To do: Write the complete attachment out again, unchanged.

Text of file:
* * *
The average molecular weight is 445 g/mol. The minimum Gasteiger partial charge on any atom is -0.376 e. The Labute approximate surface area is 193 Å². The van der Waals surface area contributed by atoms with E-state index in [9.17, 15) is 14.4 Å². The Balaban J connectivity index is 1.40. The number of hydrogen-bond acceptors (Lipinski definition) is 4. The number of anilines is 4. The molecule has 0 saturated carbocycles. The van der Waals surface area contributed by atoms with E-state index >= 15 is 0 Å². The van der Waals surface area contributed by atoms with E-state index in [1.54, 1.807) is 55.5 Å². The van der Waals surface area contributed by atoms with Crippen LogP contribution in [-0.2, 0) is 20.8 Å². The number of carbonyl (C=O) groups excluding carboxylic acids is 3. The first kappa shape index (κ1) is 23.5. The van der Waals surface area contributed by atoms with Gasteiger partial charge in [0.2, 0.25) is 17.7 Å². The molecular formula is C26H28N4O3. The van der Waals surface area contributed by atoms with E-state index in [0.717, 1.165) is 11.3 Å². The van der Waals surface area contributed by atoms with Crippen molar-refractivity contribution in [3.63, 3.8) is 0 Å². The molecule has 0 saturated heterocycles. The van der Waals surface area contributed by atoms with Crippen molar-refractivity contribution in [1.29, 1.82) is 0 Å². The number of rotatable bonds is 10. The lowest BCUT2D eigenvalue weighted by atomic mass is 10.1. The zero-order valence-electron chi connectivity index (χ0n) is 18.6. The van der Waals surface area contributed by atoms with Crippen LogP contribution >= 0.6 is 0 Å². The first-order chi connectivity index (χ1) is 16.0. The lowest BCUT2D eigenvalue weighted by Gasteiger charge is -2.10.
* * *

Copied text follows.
The average molecular weight is 445 g/mol. The minimum Gasteiger partial charge on any atom is -0.376 e. The Labute approximate surface area is 193 Å². The van der Waals surface area contributed by atoms with E-state index in [9.17, 15) is 14.4 Å². The Balaban J connectivity index is 1.40. The number of hydrogen-bond acceptors (Lipinski definition) is 4. The number of anilines is 4. The molecule has 0 saturated carbocycles. The van der Waals surface area contributed by atoms with E-state index >= 15 is 0 Å². The van der Waals surface area contributed by atoms with E-state index in [1.54, 1.807) is 55.5 Å². The van der Waals surface area contributed by atoms with Crippen LogP contribution in [-0.2, 0) is 20.8 Å². The number of carbonyl (C=O) groups excluding carboxylic acids is 3. The first kappa shape index (κ1) is 23.5. The van der Waals surface area contributed by atoms with Gasteiger partial charge in [0.2, 0.25) is 17.7 Å². The molecular formula is C26H28N4O3. The van der Waals surface area contributed by atoms with E-state index in [0.717, 1.165) is 11.3 Å². The van der Waals surface area contributed by atoms with Crippen molar-refractivity contribution in [3.63, 3.8) is 0 Å². The molecule has 0 saturated heterocycles. The van der Waals surface area contributed by atoms with Crippen molar-refractivity contribution in [1.29, 1.82) is 0 Å². The number of rotatable bonds is 10. The lowest BCUT2D eigenvalue weighted by atomic mass is 10.1. The zero-order valence-electron chi connectivity index (χ0n) is 18.6. The van der Waals surface area contributed by atoms with Crippen LogP contribution >= 0.6 is 0 Å². The first-order chi connectivity index (χ1) is 16.0. The lowest BCUT2D eigenvalue weighted by Gasteiger charge is -2.10.